I must state upfront that I was put off Britten at a young and tender age and it has taken me a long time to open up to him again … but after The Turn of the Screw and Billy Budd I was ready for more and the YAP have far exceeded my expectations. We had an incredible cast, I feel almost reluctant to name names, but in my mind Anthony Roth Costanzo and Emily Hindrichs stood out: their singing (as Oberon and Tytania) was beautiful and ethereal while always staying controlled. I also enjoyed Elizabeth Pojanowski as Hermia and I can’t ignore the great character singing of Alex Mansoori as Flute/Thisbe. But to be completely honest I don’t think there was weak link in the whole cast. I also think that the concept (and the set) worked very well – having come up through a very British education the distinction between the different levels in the school was completely recognizable to me.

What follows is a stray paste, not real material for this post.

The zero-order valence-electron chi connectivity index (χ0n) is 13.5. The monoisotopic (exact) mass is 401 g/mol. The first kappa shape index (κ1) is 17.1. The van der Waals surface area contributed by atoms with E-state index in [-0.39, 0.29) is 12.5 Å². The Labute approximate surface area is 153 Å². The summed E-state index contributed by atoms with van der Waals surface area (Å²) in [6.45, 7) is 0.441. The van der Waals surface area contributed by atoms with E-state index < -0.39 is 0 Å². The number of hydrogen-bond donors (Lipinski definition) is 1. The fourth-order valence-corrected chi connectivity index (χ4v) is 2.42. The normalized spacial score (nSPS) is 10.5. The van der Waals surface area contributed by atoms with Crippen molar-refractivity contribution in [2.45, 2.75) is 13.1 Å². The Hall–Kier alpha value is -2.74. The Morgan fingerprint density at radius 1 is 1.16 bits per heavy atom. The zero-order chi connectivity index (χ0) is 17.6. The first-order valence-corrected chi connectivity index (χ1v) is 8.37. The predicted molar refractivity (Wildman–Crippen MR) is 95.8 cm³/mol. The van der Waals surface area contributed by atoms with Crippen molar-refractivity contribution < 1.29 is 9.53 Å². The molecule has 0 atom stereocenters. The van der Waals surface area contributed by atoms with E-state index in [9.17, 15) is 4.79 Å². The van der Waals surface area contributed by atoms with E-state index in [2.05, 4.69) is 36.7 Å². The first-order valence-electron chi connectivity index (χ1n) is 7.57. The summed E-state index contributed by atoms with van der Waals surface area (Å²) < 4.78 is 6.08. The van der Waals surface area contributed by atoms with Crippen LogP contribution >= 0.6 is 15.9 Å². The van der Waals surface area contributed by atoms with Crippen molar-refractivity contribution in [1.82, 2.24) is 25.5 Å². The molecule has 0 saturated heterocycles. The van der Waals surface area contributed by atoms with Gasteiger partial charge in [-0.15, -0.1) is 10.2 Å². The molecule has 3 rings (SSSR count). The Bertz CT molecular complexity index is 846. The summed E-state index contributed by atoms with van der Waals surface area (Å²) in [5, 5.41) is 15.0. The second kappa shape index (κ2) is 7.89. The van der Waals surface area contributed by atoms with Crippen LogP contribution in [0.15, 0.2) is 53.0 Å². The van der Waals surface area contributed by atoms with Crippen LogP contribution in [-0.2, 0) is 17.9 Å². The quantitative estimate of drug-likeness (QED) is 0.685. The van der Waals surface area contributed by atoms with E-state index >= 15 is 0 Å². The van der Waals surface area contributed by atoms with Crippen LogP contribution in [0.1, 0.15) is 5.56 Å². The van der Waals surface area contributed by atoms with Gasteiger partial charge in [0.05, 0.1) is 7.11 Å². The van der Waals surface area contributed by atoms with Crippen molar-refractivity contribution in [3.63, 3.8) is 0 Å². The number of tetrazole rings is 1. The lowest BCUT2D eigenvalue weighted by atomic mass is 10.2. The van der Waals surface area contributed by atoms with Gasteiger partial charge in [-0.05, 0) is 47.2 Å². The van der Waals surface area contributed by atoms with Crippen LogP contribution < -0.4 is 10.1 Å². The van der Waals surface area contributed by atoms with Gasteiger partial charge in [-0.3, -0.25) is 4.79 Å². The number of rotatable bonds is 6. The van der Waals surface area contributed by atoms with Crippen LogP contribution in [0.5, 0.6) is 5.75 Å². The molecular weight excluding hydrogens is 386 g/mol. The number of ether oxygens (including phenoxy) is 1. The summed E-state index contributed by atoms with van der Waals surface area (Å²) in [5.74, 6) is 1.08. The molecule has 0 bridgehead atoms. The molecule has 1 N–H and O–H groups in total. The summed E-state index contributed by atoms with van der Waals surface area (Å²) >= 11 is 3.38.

Regrets: yes I have a few. I would have liked a “fuller” orchestra – the playing by the Auburn Symphony was excellent but I thought it sounded at bit thin in places. The “English” accent of Puke wandered all over the Sceptred Isle and was, to be honest, a bit of a distraction (it was interesting that the only people I heard complain about this where themselves British and/or Irish).

Why do I enjoy the YAP so much? Maybe it is the venue? Maybe it is the enthusiasm of the cast? Maybe it is the fact that I can walk to the performances? I don’t know for sure … but I can say that I enjoy these performances more than some main stage performances. I am missing it already … roll on next year!

Staffan H. said...

I would just like to say that the show was great. I was actually in the show, playing on of the Children's Chorus Members. Peaseblossom, to be exact. The set was Fantastic, and I love the music. I'm already a little teary here because the show's was so fun.

In short, I loved being in it and I hope everybody else loved watching it.